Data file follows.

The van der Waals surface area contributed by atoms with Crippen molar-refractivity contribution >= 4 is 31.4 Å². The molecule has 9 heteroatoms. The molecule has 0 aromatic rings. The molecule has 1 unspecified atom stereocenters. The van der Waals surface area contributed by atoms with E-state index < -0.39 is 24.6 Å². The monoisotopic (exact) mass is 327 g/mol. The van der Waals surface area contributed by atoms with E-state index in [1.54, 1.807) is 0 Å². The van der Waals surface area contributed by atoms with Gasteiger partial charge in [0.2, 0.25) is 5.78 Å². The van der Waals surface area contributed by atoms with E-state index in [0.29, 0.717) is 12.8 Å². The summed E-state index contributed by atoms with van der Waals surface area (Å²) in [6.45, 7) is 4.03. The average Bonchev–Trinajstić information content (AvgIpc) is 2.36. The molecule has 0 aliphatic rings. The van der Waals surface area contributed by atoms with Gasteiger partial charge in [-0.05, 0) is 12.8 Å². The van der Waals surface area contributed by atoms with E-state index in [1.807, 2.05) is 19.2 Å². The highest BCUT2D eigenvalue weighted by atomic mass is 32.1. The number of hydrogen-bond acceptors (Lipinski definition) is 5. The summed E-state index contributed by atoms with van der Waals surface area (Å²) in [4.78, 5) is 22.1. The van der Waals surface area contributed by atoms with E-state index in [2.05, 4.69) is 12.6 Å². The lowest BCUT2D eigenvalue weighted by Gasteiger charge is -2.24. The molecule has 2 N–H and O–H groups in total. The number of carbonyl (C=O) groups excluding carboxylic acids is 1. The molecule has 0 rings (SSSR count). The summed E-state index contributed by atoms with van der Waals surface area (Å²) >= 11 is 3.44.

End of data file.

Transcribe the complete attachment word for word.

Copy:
The van der Waals surface area contributed by atoms with Crippen molar-refractivity contribution >= 4 is 31.4 Å². The molecule has 9 heteroatoms. The molecule has 0 aromatic rings. The molecule has 1 unspecified atom stereocenters. The van der Waals surface area contributed by atoms with E-state index < -0.39 is 24.6 Å². The monoisotopic (exact) mass is 327 g/mol. The van der Waals surface area contributed by atoms with E-state index in [1.54, 1.807) is 0 Å². The van der Waals surface area contributed by atoms with Gasteiger partial charge in [0.2, 0.25) is 5.78 Å². The van der Waals surface area contributed by atoms with E-state index in [0.29, 0.717) is 12.8 Å². The summed E-state index contributed by atoms with van der Waals surface area (Å²) in [6.45, 7) is 4.03. The average Bonchev–Trinajstić information content (AvgIpc) is 2.36. The molecule has 0 aliphatic rings. The van der Waals surface area contributed by atoms with Gasteiger partial charge in [-0.05, 0) is 12.8 Å². The van der Waals surface area contributed by atoms with E-state index in [1.807, 2.05) is 19.2 Å². The highest BCUT2D eigenvalue weighted by atomic mass is 32.1. The number of hydrogen-bond acceptors (Lipinski definition) is 5. The summed E-state index contributed by atoms with van der Waals surface area (Å²) in [4.78, 5) is 22.1. The van der Waals surface area contributed by atoms with E-state index in [2.05, 4.69) is 12.6 Å². The lowest BCUT2D eigenvalue weighted by Gasteiger charge is -2.24. The molecule has 2 N–H and O–H groups in total. The number of carbonyl (C=O) groups excluding carboxylic acids is 1. The molecule has 0 rings (SSSR count). The summed E-state index contributed by atoms with van der Waals surface area (Å²) >= 11 is 3.44.